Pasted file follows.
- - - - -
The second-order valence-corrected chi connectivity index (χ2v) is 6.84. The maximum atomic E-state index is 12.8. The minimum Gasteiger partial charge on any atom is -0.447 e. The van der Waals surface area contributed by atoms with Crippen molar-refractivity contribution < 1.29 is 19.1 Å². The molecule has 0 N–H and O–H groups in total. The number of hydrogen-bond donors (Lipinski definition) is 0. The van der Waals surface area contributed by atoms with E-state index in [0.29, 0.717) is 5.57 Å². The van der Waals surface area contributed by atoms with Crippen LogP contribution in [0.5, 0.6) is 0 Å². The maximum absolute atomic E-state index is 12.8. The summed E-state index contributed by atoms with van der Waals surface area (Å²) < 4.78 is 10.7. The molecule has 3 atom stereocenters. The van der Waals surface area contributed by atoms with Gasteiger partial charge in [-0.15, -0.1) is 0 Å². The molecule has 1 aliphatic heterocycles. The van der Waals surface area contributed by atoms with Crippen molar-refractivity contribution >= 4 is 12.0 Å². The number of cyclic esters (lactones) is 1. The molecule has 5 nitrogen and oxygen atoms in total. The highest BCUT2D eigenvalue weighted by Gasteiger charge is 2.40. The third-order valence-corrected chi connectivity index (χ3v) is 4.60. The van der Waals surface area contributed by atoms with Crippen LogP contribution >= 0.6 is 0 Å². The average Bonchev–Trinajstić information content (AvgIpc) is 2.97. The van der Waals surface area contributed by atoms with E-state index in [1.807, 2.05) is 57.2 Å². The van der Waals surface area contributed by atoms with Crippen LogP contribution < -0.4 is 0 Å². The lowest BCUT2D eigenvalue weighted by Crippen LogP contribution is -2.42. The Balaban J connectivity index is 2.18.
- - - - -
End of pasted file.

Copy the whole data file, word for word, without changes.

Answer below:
The second-order valence-corrected chi connectivity index (χ2v) is 6.84. The maximum atomic E-state index is 12.8. The minimum Gasteiger partial charge on any atom is -0.447 e. The van der Waals surface area contributed by atoms with Crippen molar-refractivity contribution < 1.29 is 19.1 Å². The molecule has 0 N–H and O–H groups in total. The number of hydrogen-bond donors (Lipinski definition) is 0. The van der Waals surface area contributed by atoms with E-state index in [0.29, 0.717) is 5.57 Å². The van der Waals surface area contributed by atoms with Crippen LogP contribution in [0.5, 0.6) is 0 Å². The maximum absolute atomic E-state index is 12.8. The summed E-state index contributed by atoms with van der Waals surface area (Å²) < 4.78 is 10.7. The molecule has 3 atom stereocenters. The van der Waals surface area contributed by atoms with Gasteiger partial charge in [-0.15, -0.1) is 0 Å². The molecule has 1 aliphatic heterocycles. The van der Waals surface area contributed by atoms with Crippen molar-refractivity contribution >= 4 is 12.0 Å². The number of cyclic esters (lactones) is 1. The molecule has 5 nitrogen and oxygen atoms in total. The highest BCUT2D eigenvalue weighted by Gasteiger charge is 2.40. The third-order valence-corrected chi connectivity index (χ3v) is 4.60. The van der Waals surface area contributed by atoms with Crippen LogP contribution >= 0.6 is 0 Å². The average Bonchev–Trinajstić information content (AvgIpc) is 2.97. The van der Waals surface area contributed by atoms with E-state index in [1.807, 2.05) is 57.2 Å². The van der Waals surface area contributed by atoms with Crippen LogP contribution < -0.4 is 0 Å². The lowest BCUT2D eigenvalue weighted by Crippen LogP contribution is -2.42. The Balaban J connectivity index is 2.18.